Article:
Page images
PDF
EPUB

ture.

are

otherwise) together with whatsoever belongs to judic

And he will be acknowledged the author government. To this end he has put the sword in tł hands of rulers tó punish, not only the sins which ai committed against the commandments of the secon table, but also those which are committed against th precepts of the first table. We ought, then, not onl: to bear for his sake, that rulers should have dominior over us ; but it is also our bounden duty to honour them and to esteem them worthy of all reverence; considering them as God's lieutenants and officers, which he has commissioned to execute a lawful and holy commission."

“ ART. XL. We maintain, therefore, that we bound to obey their laws and statutes, to pay tribute, taxes, and other duties, and to bear the yoke of subjec. tion freely, and with good will; though they should be unbelievers : Provided the supreme dominion of God be preserved in its full extent. And therefore we detest the men (he means republican levellers] who reject su. periorities, introduce community and confusion of pro. perty, and overthrow the order of justice.”

Sir, you are a Calvinist. You follow the French Re. former when he teaches the absolute reprobation, and the unavoidable damnation, of myriads of poor creatures yet unborn. Oh ! forsake him not, when he follows Christ, and teaches God (and not the people) is to be acknow. ledged the author of power and government, and that we are bound to bear cheerfully, for his sake, the yoke of scriptural subjection to our governors. Represent no more this honourable, this divine yoke as abject slavery. And, instead of insinuating that the King and parlia. ment are robbers, because they lay a moderate tax upon their American subjects, help Mr. W. to undeceive those, whom the uneasy levellers of the day work up to almost as high a degree of republican wildness, as John of Leyden and Ket worked up the German and English mobs two or three hundred years ago. So will you shew yourself a true minister of the Prince of Peace, and a wise Protestant, who, like Cranmer and Calvin, ought equally to level his doctrine at a tyrant and a mob :

unto

Ana to pour like contempt upon the republican vanity of a tanner, who assumes the dignity of lawgiver under the Oak of Reformation, and upon the imperial pride of a monk, who, from St. Peter's humble chair, pompously holds out his foot to meet the adoration of prostrate Princes.

Be entreated, Sir, to rectify your false notions of liberty. The liberty of Christians, and Britons, does not consist in bearing no yeke; but in bearing a yoke make easy by a gracious Saviour and a gracious Sovereign. A John of Leyden may promise to make us first lawless, then legislators, and kings; and by his delusive promises he may raise us to—a fool's paradise, if not to - the gallows. But a true deliverer and a good governor says to our restless Antinomian spirits, "Come me,

and I will give you rest. For my yoke is easy, and my burden is light.' We can have no rest in the Church, but under Christ's easy yoke: No rest in the state, but under the easy yoke of our rightful sovereign, To aim at breaking this yoke, because we have some objection to the minister or the King, is as great a piece of folly as for the crew of a ship to aim at cutting the rigging, and destroying the rudder of the ship in which they sail, because they have a pique against the pilot or captain. Suppose they should be so unhappily fortunate as to succeed, what will they gain by their success ? Will they be better able to bear the tossings of the next storm? Will they not be at the mercy of every wave-the sport of every blast-ready to be dashed against every rock?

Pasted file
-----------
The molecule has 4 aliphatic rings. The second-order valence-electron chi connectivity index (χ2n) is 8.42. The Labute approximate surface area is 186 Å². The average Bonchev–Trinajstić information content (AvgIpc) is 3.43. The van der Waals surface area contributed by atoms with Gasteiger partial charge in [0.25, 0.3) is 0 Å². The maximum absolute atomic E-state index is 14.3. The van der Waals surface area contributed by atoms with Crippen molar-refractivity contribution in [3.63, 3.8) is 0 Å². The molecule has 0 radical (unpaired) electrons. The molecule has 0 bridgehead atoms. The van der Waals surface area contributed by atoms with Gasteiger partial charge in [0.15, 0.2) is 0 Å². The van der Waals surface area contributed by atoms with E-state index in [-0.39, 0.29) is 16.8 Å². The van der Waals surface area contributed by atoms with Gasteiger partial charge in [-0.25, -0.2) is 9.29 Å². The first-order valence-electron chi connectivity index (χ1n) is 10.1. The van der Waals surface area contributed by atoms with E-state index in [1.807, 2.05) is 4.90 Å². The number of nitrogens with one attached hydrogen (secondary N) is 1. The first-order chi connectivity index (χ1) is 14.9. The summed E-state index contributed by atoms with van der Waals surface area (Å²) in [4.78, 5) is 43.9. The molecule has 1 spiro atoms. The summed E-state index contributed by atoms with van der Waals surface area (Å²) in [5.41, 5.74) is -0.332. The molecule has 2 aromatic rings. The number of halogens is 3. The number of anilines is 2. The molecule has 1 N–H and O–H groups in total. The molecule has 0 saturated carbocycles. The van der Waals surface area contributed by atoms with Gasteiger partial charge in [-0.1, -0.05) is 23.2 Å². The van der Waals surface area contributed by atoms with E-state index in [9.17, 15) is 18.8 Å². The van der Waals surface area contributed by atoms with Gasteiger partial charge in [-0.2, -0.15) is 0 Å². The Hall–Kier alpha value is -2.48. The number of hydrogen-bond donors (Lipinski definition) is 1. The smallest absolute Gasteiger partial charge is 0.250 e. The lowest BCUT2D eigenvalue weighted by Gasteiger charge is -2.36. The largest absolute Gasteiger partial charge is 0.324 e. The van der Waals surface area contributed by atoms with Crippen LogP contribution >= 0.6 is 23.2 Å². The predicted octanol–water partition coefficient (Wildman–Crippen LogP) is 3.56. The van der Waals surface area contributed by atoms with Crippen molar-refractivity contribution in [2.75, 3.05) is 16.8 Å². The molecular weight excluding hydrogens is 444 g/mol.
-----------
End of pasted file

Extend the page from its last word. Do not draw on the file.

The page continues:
I am so fully convinced of the truth and importance of Calvin's two last Articles of religion, that, though I have for years checked his errors, if I had the wings of lightning, and a voice like thunder, I would, this in. stant, shoot myself across the Atlantic, and preach his loyal doetrine to our deluded brethren.

A seed of the error of the republican Anabaptists, has remained in England ever since the Reformation ; and the fiery zeal of some Independents and later Anabaptists, was the chief ladder by which the artful Cromwell

the outrages which can be expected from a lawless popu lace, who mistake licentiousness for freedom.

This mischief had begun in the church. Some of th German Reformers had, at times, spoken so unguard. edly of the ceremonial law of Moses, which St. Pau absolutely discards, as to pour contempt upon the mora law of Christ, which the apostle strongly enforces Luther himself, in his zeal for salvation without works. had been ready to burn the epistle of St. James, because it speaks honourably of Christ's royal law, by which Christians shall stand or fall when they shall be judged [that is, justified or condemned] according to their works.' When warm men had been taught to bid defiance to God's law, as well as to iniquity and Satan ; what wonder was it, if some of them went beyond their teachers, and began to infer, that, as they were made free from the law of God, so they were made free from the law of the land ! The transition from ecclesiastical to civil Antinomianism, is easy and obvious, for, as he that reverences the law God, will naturally reverence the just commands of the King ; so he that thinks him. self free from the law of the Lord, will hardly think himself bound by the statutes of his sovereign.